50 years on, Francophone Africa strives for media freedom
CPJ has joined with African press freedom groups to urge African leaders to end repression of the media as they celebrate 50 years since the end of colonial rule. We will publish a series of blogs this week by African journalists reflecting on the checkered history of press freedom over that period.
This year is the 50th anniversary of independence for many countries in sub-Saharan Africa from colonial powers France and Belgium. To mark the event, French President Nicholas Sarkozy has invited African leaders to Paris for the July 14 Bastille Day celebrations. One thing that hasn't changed much in the last half a century is that the presidents and prime ministers on the Champs Elysees reviewing stand can rest assured that media back home will dutifully report on their speeches and appearances.
Countries in French-speaking west and central Africa may have modified the one-party rule and state media monopolies that characterized the region for the first 30 years after independence but only a handful of nations boast a truly independent and critical press.
The euphoria among many local journalists at the fall of the Berlin Wall and an end to Cold War rivalries playing out on African soil was not followed by the hope for flourishing of sustained media freedoms. Instead, the 1990s brought terrible civil wars and genocide in Rwanda. Those political upheavals did not spell good news for press freedom.
In the last decade, private media companies have emerged to challenge the state stranglehold on news and information but European-educated political elites from Dakar to Kinshasa are rarely shaken by serious investigative or critical reporting.
Broadcasters and newspapers controlled or influenced by the state still dominate public discourse. The online revolution that is churning up media landscapes in the Middle East and Asia and giving voice to hitherto unheard writers has not yet reached most of sub-Saharan Africa. There, online news sites and news blogs are in their infancy. Internet use is low, hampered by poverty, poor communications infrastructure, and even frequent power outages. Those domestic blogs that do exist reach only a tiny audience and their subject matter rarely rises above the purely local. In contrast, diaspora French-language websites have become forums for uncensored news, activism and political dissent. These include U.S.-based TamTam.info a leading news site on Niger, Belgium-based Camer.be, a must-read for expatriate Cameroonians, and Canada-based GuinneeNews, which made up for the absence of daily newspapers in Guinea by covering this month's historic election.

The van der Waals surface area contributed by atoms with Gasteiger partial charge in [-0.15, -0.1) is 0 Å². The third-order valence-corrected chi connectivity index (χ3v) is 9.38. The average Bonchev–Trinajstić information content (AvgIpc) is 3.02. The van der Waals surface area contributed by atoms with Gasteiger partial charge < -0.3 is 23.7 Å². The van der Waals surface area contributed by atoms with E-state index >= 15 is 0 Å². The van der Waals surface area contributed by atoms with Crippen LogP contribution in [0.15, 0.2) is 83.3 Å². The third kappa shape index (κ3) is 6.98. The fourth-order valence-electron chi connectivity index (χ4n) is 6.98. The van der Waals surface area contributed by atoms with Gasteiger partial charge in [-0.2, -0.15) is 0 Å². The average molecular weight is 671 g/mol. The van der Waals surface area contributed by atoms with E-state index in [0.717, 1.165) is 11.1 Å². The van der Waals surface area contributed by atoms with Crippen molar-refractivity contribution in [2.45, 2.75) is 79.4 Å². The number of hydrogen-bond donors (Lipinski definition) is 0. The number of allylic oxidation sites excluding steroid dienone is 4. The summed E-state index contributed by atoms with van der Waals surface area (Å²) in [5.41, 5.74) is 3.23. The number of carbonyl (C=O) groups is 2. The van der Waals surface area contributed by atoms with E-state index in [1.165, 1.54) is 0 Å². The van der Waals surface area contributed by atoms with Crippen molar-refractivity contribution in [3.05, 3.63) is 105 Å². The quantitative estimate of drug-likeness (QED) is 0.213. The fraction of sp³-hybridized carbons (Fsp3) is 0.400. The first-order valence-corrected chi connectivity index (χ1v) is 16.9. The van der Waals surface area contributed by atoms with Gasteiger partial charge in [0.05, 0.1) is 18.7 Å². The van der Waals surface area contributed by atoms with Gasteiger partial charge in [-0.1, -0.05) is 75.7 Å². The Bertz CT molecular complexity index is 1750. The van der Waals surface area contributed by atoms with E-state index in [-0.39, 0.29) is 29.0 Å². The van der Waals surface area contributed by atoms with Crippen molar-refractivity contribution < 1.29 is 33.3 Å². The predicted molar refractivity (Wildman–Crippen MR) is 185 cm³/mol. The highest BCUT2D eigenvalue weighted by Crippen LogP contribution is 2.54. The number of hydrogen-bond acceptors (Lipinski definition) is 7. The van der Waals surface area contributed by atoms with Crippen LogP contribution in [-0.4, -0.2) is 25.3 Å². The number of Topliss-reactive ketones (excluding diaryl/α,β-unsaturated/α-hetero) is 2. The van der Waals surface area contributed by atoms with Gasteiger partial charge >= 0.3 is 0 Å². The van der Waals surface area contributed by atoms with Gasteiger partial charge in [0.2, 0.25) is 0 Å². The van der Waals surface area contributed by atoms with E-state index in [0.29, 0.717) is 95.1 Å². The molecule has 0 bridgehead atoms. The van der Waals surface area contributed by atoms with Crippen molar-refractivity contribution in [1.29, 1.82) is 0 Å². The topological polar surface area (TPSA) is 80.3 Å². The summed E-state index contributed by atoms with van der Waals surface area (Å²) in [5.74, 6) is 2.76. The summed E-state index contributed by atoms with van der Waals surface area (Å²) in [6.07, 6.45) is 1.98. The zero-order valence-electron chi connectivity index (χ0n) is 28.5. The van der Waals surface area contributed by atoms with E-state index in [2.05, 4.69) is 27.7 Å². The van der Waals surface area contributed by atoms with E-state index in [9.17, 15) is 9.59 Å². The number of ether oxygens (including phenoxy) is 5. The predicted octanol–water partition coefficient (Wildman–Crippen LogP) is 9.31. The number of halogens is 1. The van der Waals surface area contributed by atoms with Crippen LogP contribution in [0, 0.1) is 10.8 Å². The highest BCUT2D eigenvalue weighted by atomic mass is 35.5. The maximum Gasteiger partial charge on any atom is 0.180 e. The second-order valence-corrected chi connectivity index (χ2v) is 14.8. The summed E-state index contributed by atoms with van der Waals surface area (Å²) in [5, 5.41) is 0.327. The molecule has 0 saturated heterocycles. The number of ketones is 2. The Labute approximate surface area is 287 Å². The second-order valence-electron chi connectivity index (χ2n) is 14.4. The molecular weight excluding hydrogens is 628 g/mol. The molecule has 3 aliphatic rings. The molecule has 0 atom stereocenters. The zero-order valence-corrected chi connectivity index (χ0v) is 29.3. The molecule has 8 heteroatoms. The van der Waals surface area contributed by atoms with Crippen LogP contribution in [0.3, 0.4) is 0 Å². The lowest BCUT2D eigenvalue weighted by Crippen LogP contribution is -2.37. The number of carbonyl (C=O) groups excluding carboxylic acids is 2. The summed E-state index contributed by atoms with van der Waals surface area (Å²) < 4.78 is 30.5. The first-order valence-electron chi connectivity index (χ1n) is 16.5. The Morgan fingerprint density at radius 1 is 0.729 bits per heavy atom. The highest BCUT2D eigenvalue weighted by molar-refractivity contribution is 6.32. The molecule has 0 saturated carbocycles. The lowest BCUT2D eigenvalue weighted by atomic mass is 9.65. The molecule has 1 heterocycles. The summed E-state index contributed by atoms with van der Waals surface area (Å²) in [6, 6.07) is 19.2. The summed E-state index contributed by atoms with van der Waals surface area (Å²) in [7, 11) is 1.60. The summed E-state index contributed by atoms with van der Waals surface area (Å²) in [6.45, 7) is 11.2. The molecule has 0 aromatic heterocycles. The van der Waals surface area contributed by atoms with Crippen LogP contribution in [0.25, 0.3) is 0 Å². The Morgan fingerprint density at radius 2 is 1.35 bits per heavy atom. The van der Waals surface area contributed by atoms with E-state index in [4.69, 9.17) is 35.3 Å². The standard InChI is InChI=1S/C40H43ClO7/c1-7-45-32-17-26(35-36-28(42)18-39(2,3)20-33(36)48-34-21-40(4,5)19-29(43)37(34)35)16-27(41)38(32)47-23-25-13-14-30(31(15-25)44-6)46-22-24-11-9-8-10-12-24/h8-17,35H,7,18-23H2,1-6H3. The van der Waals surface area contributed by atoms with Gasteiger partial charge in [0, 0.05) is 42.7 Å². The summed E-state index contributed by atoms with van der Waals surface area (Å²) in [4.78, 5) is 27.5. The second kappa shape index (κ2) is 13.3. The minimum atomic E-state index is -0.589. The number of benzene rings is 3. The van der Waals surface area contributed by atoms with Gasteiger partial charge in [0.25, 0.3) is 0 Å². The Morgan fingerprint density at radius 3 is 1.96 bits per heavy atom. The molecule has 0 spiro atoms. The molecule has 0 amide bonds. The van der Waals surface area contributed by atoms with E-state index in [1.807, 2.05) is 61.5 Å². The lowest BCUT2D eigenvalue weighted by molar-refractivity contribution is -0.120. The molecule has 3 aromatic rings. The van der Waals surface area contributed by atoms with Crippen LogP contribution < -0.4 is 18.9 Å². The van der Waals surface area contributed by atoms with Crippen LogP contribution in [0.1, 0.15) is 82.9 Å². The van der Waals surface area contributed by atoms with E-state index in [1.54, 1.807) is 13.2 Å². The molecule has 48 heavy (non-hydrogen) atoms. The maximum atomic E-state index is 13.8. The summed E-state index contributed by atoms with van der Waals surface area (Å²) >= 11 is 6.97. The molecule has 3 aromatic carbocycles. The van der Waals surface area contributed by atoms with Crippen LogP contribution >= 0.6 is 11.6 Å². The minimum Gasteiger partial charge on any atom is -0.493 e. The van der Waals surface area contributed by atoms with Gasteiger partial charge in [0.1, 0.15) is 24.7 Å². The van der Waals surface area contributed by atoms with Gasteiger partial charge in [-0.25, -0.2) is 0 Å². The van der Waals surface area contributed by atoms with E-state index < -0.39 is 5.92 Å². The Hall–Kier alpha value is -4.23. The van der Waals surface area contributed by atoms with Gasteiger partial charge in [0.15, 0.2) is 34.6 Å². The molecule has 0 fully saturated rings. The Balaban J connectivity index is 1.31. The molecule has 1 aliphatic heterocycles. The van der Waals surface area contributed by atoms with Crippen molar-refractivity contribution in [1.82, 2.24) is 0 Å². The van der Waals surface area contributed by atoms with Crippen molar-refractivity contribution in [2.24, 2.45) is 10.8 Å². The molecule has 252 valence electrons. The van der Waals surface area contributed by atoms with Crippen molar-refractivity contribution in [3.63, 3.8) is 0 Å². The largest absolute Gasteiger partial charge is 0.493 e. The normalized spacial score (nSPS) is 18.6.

Many older Francophone African journalists lament what they see as a deterioration of standards in journalism including corruption of the profession by political and commercial interests. Young reporters who challenge authority do so often at great personal risk since only a lucky few have the backing of rich or powerful media outlets. French-language African newspapers are based on the same uncertain economic model as their counterparts in the West. In fact the independent ones tend to have tiny circulations, limited to a small number of cities where rates of literacy and income are higher than in rural areas.
In the last 10 years, some authoritarian regimes have become more sophisticated in controlling news, using criminal prosecutions, imprisonment, harassment and intimidation as a last rather than first resort. Where independent or opposition-backed media have emerged, ruling elites now use their deeper pockets to buy the latest technology to modernize old state-controlled outlets or create new ones which shrink the audience for critical voices. A well financed, technically superior newspaper like Les Dépêches de Brazzaville in Congo, or the radio station Rema FM in Burundi, have overshadowed rivals. In countries where press freedom advocates have scored victories, such as the decriminalization of defamation in Ivory Coast for example, governments have fought back. The media group Le Réveil in Abidjan has been slapped with hefty damages for its political coverage in a number of civil libel judgments which it is appealing. Other forms of soft repression include withholding of government advertising, denial of publishing and broadcast licenses and access to capital.
Fortunately the picture is not uniformly bleak. Radio, particularly private and community broadcasts, are a growing force. Market entry is relatively cheap. Radio also overcomes the illiteracy problem and taps into Africa's oral tradition. Low-range community stations have sprouted in the Democratic Republic of Congo, and private radio is thriving across the region whether as individual businesses or as part of newly formed conglomerates that include print and TV interests.
Another hope for news distribution in the region is the popularity of mobile phones and SMS texting. Without adequate landlines or 4G wireless for Internet carriage, this relatively low-tech medium might play to Africa's ingenuity for low tech fixes.